– .Some time ago I asked the Minister representing the Minister for Information a number of questions to which I have not yet received a reply. I do not think that the facts are in question. I asked whether the Minister was aware of a speech delivered in the House of Representatives hy the honorable member for Bendigo (Mr. Rankin), who holds the rank of Major-General, in which he said that Americans are selfish and grab everything for themselves, leaving to others only what is left. I inquired whether it was a fact that the statement of the honorable member had been broadcast over Japanese-controlled radio stations, and whether he had any information as to how it had :been transmitted from Australia. I also asked whether steps would be taken to ensure that statements detrimental to relations between Australia and the United States of America would not again be sent out of Australia. I have waited to hear members of the Opposition parties repudiate the statement made by their colleague. From time to time references are made to members of Parliament abusing their parliamentary privilege by attacking individuals who cannot defend themselves in the chamber. No person with any claim to decency would take advantage of his position to attack another person who was unable to defend himself. I admit to many faults, but I would not descend to such tactics unless I was performing a public service and was prepared to make the same statement outside. Japanese radio attributed the statement to a major-general of the Australian Army, and no doubt the impression created would be that an active majorgeneral had spoken disparagingly of Australia’s Ally in the war. I am indeed astonished that the Liberal party has not repudiated the statement. Had it been made by a member of the Labour party, I am confident that the Leader of that party, as well as individual members, would have repudiated it. The injury which such a statement may cause cannot be overestimated. Fortunately, General MacArthur scorned to take notice of it, but it does not require much imagination to realize the harm that might have been done. Recently, both in the press and over short-wave stations, Major-General ‘Gordon Bennett said that if he was to be blamed for having left Singapore, General MacArthur was equally blameworthy for having left Bataan. I do not criticize Major-General Gordon Bennett for his action in leaving Singapore, as I do not know the facts, but I do know that General MacArthur left Bataan, not of his own volition, but because he was ordered to do so by his Commander-in-Chief, the late President Roosevelt, who said that it would be an irreparable loss for General MacArthur to be captured by the Japanese. Again, it is fortunate that General MacArthur refused to take any notice of the statement. Members of the American Forces who are now fighting under the worst, possible conditions at Okinawa will not be pleased to hear that an Australian major-general, speaking in this Parliament, has described them as selfish and out to take everything for themselves. If such statements are not “ fifth column “ propaganda, I do not know what is. Some time ago a statement attributed to the Minister for Transport (Mr. Ward) in connexion with “ the Brisbane line “ caused a good deal of discussion, but his remarks were not nearly so likely to do harm, as are the statements to which I have referred. There was, however, an agitation for the appointment of a royal commission, the object being to censure the Minister for Transport for what was called an attempt to undermine Australia’s war effort. A few weeks ago the Leader of the Opposition in the House of Representatives (Mr. Menzies) said that Australia’s part in this war was not comparable with that, of the American Forces. His colleague, the honorable member for Bendigo, says that the Americans claim everything for themselves. I repudiate that statement, and am sorry that the press of Australia has not done the same. It is true that some reference to it was made in the columns of the Sydney Morning Herald, but there were no leading articles saying that the dignity and prestige of Parliament had been lowered thereby. When references were made to some person connected with the Civic Reform party in New South Wales, which is associated with the Liberal party, the press of Australia had much to say against the wrong of attacking an individual who could not. defend himself. I claim that the statement by the honorable member for Bendigo has lowered the prestige of Parliament because it was not true. I believe that had it not been for the help given by the Americans, Australia would now be under the heel of the Japanese. I am confident that I speak for all my colleagues on this side of the chamber when I say that we appreciate what the Americans have done. It may be that in defending Australia they were defending America, but the fact remains that they saved Australia from invasion. Such a statement coming from an ex-soldier member of this Parliament would be gladly availed of by our enemies. I urge the Government to broadcast through short-wave stations that the honorable member forBendigo spoke only for himself, and that his remarks are repudiated by every other member of the Parliament, regardless of party allegiances. I hope that honorable members opposite will dissociate themselves from the remarks of the honorable member for Bendigo.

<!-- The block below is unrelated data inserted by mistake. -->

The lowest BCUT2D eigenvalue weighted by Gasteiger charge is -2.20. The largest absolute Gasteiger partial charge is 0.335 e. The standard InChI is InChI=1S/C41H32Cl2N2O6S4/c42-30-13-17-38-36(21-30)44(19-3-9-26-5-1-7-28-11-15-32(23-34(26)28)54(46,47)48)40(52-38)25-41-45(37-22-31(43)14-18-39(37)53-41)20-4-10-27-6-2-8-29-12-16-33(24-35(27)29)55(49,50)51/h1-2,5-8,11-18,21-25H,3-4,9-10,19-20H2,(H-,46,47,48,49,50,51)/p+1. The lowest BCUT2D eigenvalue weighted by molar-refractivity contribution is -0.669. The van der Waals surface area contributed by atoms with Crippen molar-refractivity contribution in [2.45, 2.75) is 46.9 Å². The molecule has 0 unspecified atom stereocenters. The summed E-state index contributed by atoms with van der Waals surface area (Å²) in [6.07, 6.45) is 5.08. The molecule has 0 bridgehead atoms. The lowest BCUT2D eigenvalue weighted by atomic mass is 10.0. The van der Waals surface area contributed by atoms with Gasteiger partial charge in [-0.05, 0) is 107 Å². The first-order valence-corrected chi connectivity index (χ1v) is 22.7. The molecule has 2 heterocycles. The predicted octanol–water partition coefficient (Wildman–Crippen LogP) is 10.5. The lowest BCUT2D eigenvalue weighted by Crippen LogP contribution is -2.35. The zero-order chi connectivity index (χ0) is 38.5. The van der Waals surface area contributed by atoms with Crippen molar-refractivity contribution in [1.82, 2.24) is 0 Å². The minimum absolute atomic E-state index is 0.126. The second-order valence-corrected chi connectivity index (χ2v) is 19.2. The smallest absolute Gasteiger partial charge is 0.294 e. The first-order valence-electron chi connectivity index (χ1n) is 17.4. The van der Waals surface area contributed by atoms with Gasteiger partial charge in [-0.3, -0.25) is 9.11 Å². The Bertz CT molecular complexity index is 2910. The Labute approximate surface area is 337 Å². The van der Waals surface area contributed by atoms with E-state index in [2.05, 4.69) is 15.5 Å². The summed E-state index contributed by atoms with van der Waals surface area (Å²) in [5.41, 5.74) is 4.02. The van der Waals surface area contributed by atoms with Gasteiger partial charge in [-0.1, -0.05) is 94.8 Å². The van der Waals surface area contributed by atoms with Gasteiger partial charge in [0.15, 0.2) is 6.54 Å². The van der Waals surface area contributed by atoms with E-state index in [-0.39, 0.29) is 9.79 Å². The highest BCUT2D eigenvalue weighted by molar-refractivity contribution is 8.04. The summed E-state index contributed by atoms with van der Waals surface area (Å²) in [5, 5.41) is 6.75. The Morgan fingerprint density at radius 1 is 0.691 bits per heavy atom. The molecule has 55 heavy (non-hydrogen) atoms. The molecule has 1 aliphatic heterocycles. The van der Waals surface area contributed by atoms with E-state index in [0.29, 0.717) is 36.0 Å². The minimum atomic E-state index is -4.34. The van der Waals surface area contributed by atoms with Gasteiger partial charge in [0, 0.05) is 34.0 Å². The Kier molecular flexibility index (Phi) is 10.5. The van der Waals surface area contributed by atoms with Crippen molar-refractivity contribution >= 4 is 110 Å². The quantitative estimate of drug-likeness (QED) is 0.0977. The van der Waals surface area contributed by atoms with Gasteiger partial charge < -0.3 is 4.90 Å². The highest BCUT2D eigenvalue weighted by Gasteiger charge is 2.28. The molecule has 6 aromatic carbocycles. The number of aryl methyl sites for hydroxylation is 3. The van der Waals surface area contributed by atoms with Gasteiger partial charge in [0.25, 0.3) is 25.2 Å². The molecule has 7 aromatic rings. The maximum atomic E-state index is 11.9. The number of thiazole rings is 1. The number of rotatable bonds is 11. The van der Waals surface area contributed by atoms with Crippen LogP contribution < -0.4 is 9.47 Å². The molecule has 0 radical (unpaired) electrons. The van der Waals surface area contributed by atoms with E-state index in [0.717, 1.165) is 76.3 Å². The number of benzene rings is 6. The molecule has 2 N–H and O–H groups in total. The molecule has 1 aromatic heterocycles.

Question resolved in the affirmative.